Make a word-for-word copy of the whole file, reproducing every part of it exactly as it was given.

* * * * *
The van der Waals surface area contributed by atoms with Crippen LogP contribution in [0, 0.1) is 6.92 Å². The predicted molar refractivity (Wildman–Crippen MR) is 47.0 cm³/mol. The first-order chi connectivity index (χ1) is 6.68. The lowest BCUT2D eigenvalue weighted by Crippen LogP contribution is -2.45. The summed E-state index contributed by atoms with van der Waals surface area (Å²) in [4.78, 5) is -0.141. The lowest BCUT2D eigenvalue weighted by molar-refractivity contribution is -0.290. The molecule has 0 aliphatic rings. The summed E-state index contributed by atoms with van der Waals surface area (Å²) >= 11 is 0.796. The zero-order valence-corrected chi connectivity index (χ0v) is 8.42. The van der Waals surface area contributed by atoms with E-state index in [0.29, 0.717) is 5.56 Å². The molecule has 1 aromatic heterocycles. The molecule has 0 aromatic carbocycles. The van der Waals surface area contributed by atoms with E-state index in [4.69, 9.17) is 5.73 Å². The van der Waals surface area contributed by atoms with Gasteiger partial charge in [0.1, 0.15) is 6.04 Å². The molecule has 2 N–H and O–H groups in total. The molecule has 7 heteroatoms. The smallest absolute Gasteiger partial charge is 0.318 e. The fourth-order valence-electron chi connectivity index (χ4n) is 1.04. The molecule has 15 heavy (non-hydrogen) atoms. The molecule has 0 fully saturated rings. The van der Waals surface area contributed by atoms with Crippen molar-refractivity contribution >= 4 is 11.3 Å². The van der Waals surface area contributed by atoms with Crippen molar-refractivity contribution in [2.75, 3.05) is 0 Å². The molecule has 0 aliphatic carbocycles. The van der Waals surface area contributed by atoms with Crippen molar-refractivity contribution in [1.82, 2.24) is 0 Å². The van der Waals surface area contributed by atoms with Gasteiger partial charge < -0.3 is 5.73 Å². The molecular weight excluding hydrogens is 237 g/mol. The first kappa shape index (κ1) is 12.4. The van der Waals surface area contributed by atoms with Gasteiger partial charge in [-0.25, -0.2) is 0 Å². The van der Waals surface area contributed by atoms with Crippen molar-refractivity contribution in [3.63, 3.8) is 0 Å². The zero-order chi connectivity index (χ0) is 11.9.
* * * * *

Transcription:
The van der Waals surface area contributed by atoms with Crippen LogP contribution in [0, 0.1) is 6.92 Å². The predicted molar refractivity (Wildman–Crippen MR) is 47.0 cm³/mol. The first-order chi connectivity index (χ1) is 6.68. The lowest BCUT2D eigenvalue weighted by Crippen LogP contribution is -2.45. The summed E-state index contributed by atoms with van der Waals surface area (Å²) in [4.78, 5) is -0.141. The lowest BCUT2D eigenvalue weighted by molar-refractivity contribution is -0.290. The molecule has 0 aliphatic rings. The summed E-state index contributed by atoms with van der Waals surface area (Å²) >= 11 is 0.796. The zero-order valence-corrected chi connectivity index (χ0v) is 8.42. The van der Waals surface area contributed by atoms with E-state index in [0.29, 0.717) is 5.56 Å². The molecule has 1 aromatic heterocycles. The molecule has 0 aromatic carbocycles. The van der Waals surface area contributed by atoms with E-state index in [4.69, 9.17) is 5.73 Å². The van der Waals surface area contributed by atoms with Gasteiger partial charge in [0.1, 0.15) is 6.04 Å². The molecule has 2 N–H and O–H groups in total. The molecule has 7 heteroatoms. The smallest absolute Gasteiger partial charge is 0.318 e. The fourth-order valence-electron chi connectivity index (χ4n) is 1.04. The molecule has 15 heavy (non-hydrogen) atoms. The molecule has 0 fully saturated rings. The van der Waals surface area contributed by atoms with Crippen molar-refractivity contribution >= 4 is 11.3 Å². The van der Waals surface area contributed by atoms with Crippen molar-refractivity contribution in [2.75, 3.05) is 0 Å². The molecule has 0 aliphatic carbocycles. The van der Waals surface area contributed by atoms with Crippen molar-refractivity contribution in [1.82, 2.24) is 0 Å². The van der Waals surface area contributed by atoms with Gasteiger partial charge < -0.3 is 5.73 Å². The molecular weight excluding hydrogens is 237 g/mol. The first kappa shape index (κ1) is 12.4. The van der Waals surface area contributed by atoms with Gasteiger partial charge in [-0.25, -0.2) is 0 Å². The van der Waals surface area contributed by atoms with Crippen molar-refractivity contribution in [3.63, 3.8) is 0 Å². The zero-order chi connectivity index (χ0) is 11.9.